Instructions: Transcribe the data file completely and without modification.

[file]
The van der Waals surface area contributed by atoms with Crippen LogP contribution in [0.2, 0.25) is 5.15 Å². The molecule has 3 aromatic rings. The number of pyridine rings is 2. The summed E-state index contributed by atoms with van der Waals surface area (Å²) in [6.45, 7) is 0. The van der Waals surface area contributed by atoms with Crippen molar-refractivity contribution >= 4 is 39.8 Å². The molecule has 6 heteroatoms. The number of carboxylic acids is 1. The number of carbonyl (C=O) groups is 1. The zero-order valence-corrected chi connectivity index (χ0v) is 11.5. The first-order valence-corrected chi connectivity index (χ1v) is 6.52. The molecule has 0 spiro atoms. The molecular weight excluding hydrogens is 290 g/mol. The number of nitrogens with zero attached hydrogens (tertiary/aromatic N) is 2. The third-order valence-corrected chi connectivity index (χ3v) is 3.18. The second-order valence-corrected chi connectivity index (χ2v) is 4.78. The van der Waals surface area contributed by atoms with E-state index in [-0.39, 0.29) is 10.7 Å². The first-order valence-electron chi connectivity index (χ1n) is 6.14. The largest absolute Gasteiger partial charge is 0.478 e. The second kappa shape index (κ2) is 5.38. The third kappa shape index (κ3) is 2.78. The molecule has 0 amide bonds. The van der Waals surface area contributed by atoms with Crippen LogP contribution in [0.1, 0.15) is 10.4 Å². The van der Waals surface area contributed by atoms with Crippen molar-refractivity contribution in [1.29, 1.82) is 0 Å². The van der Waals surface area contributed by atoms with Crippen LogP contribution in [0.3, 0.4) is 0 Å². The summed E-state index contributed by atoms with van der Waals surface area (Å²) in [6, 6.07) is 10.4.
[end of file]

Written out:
The van der Waals surface area contributed by atoms with Crippen LogP contribution in [0.2, 0.25) is 5.15 Å². The molecule has 3 aromatic rings. The number of pyridine rings is 2. The summed E-state index contributed by atoms with van der Waals surface area (Å²) in [6.45, 7) is 0. The van der Waals surface area contributed by atoms with Crippen molar-refractivity contribution >= 4 is 39.8 Å². The molecule has 6 heteroatoms. The number of carboxylic acids is 1. The number of carbonyl (C=O) groups is 1. The zero-order valence-corrected chi connectivity index (χ0v) is 11.5. The first-order valence-corrected chi connectivity index (χ1v) is 6.52. The molecule has 0 spiro atoms. The molecular weight excluding hydrogens is 290 g/mol. The number of nitrogens with zero attached hydrogens (tertiary/aromatic N) is 2. The third-order valence-corrected chi connectivity index (χ3v) is 3.18. The second-order valence-corrected chi connectivity index (χ2v) is 4.78. The van der Waals surface area contributed by atoms with E-state index in [-0.39, 0.29) is 10.7 Å². The first-order valence-electron chi connectivity index (χ1n) is 6.14. The largest absolute Gasteiger partial charge is 0.478 e. The second kappa shape index (κ2) is 5.38. The third kappa shape index (κ3) is 2.78. The molecule has 0 amide bonds. The van der Waals surface area contributed by atoms with Crippen LogP contribution in [0.1, 0.15) is 10.4 Å². The van der Waals surface area contributed by atoms with Crippen molar-refractivity contribution in [1.29, 1.82) is 0 Å². The van der Waals surface area contributed by atoms with Crippen LogP contribution in [0.3, 0.4) is 0 Å². The summed E-state index contributed by atoms with van der Waals surface area (Å²) in [6, 6.07) is 10.4.